Michigan is the third-largest apple producer in the U.S. after New York and Washington, but the state's apples will soon be in short supply. Now in the middle of harvest season, growers are picking only 10 percent to 15 percent of their normal crop.

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The Picture Show
9:29 am
Mon September 17, 2012

Same Camera, Different Century: Capturing Civil War Sites, 150 Years Later

Here's a snapshot from the field as Harrington composed his image of Burnside Bridge — which involved schlepping the huge, fragile camera down a steep incline to get the right perspective.
Claire O'Neill (@clairevoyant) Instagram

Originally published on Mon September 17, 2012 4:39 pm

Believe it or not, there's a lot of food involved in wet-plate photography. Egg whites (albumen) are used to make the glass plates adhesive to the light-sensitive chemicals. And one way to keep the plates from drying out after processing is to coat them in honey. It's also physically demanding, so you get really hungry.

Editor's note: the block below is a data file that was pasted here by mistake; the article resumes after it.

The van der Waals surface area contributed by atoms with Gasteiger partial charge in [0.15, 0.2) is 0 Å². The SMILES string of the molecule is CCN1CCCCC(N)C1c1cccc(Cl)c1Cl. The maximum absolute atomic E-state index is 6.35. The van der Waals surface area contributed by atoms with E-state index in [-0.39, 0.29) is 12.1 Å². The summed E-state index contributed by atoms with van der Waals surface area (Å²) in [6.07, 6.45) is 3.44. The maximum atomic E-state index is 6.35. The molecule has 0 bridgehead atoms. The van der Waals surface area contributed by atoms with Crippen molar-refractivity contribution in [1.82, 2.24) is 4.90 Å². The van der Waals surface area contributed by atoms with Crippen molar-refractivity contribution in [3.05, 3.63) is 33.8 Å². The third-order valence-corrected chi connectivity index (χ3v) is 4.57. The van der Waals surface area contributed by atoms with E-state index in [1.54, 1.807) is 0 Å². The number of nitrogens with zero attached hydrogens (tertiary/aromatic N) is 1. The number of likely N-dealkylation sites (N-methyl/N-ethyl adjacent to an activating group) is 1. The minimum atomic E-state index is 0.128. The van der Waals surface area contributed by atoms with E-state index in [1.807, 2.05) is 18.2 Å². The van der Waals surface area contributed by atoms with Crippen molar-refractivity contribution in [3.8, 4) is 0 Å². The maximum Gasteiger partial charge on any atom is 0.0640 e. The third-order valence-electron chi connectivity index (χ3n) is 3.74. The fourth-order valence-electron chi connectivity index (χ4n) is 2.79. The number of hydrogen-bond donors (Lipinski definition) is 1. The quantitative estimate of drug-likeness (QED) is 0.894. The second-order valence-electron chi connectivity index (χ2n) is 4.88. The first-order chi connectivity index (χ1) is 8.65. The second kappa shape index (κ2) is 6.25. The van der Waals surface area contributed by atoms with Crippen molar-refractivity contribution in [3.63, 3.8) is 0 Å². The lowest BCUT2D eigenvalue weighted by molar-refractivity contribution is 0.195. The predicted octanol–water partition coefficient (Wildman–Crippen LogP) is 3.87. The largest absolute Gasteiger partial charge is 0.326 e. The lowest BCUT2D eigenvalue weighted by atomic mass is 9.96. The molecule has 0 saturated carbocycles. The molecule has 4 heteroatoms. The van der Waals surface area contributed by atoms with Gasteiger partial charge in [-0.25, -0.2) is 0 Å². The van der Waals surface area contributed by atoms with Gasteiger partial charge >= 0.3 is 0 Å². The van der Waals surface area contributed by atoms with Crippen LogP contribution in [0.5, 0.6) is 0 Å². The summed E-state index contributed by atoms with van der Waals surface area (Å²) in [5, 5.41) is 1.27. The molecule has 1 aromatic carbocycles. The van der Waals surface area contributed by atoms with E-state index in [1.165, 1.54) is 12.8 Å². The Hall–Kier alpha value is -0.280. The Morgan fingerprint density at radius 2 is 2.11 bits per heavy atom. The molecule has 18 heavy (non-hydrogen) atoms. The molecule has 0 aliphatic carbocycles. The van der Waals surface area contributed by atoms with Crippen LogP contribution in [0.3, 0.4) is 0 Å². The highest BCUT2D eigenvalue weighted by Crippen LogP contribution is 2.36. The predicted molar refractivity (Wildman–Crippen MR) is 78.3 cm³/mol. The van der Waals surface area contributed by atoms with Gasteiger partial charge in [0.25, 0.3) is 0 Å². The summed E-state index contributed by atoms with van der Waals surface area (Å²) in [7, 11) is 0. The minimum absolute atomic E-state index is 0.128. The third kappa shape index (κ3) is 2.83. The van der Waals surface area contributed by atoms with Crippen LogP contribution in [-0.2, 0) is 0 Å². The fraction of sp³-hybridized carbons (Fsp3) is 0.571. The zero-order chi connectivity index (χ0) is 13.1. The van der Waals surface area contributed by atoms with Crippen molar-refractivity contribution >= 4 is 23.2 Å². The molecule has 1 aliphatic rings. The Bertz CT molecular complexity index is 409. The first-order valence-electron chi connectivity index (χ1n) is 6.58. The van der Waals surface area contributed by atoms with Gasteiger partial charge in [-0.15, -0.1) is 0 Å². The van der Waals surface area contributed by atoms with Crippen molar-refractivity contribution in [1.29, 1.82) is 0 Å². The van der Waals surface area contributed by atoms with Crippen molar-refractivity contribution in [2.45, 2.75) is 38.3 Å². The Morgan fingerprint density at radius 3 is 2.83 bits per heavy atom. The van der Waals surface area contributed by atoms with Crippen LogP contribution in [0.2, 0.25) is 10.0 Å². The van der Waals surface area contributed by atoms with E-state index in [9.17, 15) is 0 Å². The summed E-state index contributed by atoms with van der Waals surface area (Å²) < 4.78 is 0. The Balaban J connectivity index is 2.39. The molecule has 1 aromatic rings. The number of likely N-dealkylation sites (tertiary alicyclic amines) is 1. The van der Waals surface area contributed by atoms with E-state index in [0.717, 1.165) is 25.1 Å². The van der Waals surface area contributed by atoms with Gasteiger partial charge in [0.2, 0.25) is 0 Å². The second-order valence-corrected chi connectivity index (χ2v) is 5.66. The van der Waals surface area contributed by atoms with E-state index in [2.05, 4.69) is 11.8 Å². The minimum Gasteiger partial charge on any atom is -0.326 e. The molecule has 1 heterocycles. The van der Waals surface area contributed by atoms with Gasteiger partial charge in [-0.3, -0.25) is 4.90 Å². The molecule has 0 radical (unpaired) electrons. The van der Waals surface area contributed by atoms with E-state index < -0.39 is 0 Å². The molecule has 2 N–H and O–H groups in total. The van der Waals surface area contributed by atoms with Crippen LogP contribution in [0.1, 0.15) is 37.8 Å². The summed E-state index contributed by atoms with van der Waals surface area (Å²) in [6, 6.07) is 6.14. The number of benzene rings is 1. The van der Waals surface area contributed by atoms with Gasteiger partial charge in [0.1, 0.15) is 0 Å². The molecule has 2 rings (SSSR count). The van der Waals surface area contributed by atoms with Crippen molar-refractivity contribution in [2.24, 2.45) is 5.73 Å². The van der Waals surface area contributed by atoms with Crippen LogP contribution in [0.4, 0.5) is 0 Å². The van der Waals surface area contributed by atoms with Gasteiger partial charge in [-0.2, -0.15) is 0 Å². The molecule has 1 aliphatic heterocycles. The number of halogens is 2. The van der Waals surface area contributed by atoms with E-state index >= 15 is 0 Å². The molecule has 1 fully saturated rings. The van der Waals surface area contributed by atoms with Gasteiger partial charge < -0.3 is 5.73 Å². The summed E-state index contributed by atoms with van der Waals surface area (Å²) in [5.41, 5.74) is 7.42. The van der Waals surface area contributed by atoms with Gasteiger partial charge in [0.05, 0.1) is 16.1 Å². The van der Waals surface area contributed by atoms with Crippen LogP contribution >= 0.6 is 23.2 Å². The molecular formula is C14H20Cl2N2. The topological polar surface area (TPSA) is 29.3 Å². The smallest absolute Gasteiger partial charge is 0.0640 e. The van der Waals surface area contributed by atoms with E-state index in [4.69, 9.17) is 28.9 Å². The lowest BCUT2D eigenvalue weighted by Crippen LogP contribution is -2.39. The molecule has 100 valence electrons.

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Arts & Life
2:43 pm
Sun September 16, 2012

A Reminder, Three-Minute Fiction Round 9 Is Open

Originally published on Mon September 17, 2012 7:50 am

Transcript

(SOUNDBITE OF CLOCK TICKING)

GUY RAZ, HOST:

Just a reminder now that Round 9 of our Three-Minute Fiction Contest is open. It's where we ask you to write an original short story that can be read in about three minutes, so no more than 600 words. In each round, we have a judge with a new challenge. And this time, it's novelist Brad Meltzer, and he's come up with this.

BRAD MELTZER: Your story must revolve around a U.S. president who can be fictional or real.

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Politics
2:43 pm
Sun September 16, 2012

Could SuperPACS Shift Strategy To Congress?

Originally published on Mon September 17, 2012 7:50 am

Transcript

GUY RAZ, HOST:

It's WEEKENDS on ALL THINGS CONSIDERED from NPR News. I'm Guy Raz.

Polls can be unstable. Up until the last moment, Jimmy Carter was leading Ronald Reagan in 1980. And in the past two weeks, President Obama has started to pull ahead of Mitt Romney.